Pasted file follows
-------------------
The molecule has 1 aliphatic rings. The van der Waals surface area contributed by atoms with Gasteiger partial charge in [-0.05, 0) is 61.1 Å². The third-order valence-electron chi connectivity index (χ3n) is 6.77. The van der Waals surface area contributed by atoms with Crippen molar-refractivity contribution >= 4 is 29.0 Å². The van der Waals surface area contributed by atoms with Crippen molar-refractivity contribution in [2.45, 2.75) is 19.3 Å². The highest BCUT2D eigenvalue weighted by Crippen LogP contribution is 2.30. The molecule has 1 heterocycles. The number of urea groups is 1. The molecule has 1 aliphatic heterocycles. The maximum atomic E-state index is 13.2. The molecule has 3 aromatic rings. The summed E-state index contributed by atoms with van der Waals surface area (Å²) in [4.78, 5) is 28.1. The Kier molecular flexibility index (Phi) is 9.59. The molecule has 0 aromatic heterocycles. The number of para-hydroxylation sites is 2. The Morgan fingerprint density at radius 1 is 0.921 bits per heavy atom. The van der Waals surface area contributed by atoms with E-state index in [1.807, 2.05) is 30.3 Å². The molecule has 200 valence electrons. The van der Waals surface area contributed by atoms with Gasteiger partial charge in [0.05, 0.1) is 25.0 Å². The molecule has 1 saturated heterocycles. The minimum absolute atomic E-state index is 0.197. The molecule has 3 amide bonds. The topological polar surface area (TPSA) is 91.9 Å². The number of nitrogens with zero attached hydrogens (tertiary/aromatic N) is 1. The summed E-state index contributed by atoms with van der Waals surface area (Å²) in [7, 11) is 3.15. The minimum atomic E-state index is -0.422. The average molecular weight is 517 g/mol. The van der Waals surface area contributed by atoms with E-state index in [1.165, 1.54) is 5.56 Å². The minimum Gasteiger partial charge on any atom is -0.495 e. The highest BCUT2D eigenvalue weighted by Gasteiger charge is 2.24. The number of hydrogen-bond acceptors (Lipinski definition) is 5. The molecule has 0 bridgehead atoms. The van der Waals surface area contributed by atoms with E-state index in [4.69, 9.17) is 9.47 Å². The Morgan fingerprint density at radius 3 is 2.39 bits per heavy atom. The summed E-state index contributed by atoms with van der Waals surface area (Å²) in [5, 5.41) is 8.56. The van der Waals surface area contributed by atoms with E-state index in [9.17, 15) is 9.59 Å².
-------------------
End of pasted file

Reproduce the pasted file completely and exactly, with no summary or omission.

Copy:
The molecule has 1 aliphatic rings. The van der Waals surface area contributed by atoms with Gasteiger partial charge in [-0.05, 0) is 61.1 Å². The third-order valence-electron chi connectivity index (χ3n) is 6.77. The van der Waals surface area contributed by atoms with Crippen molar-refractivity contribution >= 4 is 29.0 Å². The van der Waals surface area contributed by atoms with Crippen molar-refractivity contribution in [2.45, 2.75) is 19.3 Å². The highest BCUT2D eigenvalue weighted by Crippen LogP contribution is 2.30. The molecule has 1 heterocycles. The number of urea groups is 1. The molecule has 1 aliphatic heterocycles. The maximum atomic E-state index is 13.2. The molecule has 3 aromatic rings. The summed E-state index contributed by atoms with van der Waals surface area (Å²) in [4.78, 5) is 28.1. The Kier molecular flexibility index (Phi) is 9.59. The molecule has 0 aromatic heterocycles. The number of para-hydroxylation sites is 2. The Morgan fingerprint density at radius 1 is 0.921 bits per heavy atom. The van der Waals surface area contributed by atoms with E-state index in [1.807, 2.05) is 30.3 Å². The molecule has 200 valence electrons. The van der Waals surface area contributed by atoms with Gasteiger partial charge in [0.05, 0.1) is 25.0 Å². The molecule has 1 saturated heterocycles. The minimum absolute atomic E-state index is 0.197. The molecule has 3 amide bonds. The topological polar surface area (TPSA) is 91.9 Å². The number of nitrogens with zero attached hydrogens (tertiary/aromatic N) is 1. The summed E-state index contributed by atoms with van der Waals surface area (Å²) in [7, 11) is 3.15. The minimum atomic E-state index is -0.422. The average molecular weight is 517 g/mol. The van der Waals surface area contributed by atoms with E-state index in [1.165, 1.54) is 5.56 Å². The minimum Gasteiger partial charge on any atom is -0.495 e. The highest BCUT2D eigenvalue weighted by Gasteiger charge is 2.24. The number of hydrogen-bond acceptors (Lipinski definition) is 5. The molecule has 0 bridgehead atoms. The van der Waals surface area contributed by atoms with E-state index in [4.69, 9.17) is 9.47 Å². The Morgan fingerprint density at radius 3 is 2.39 bits per heavy atom. The summed E-state index contributed by atoms with van der Waals surface area (Å²) in [5, 5.41) is 8.56. The van der Waals surface area contributed by atoms with E-state index in [9.17, 15) is 9.59 Å².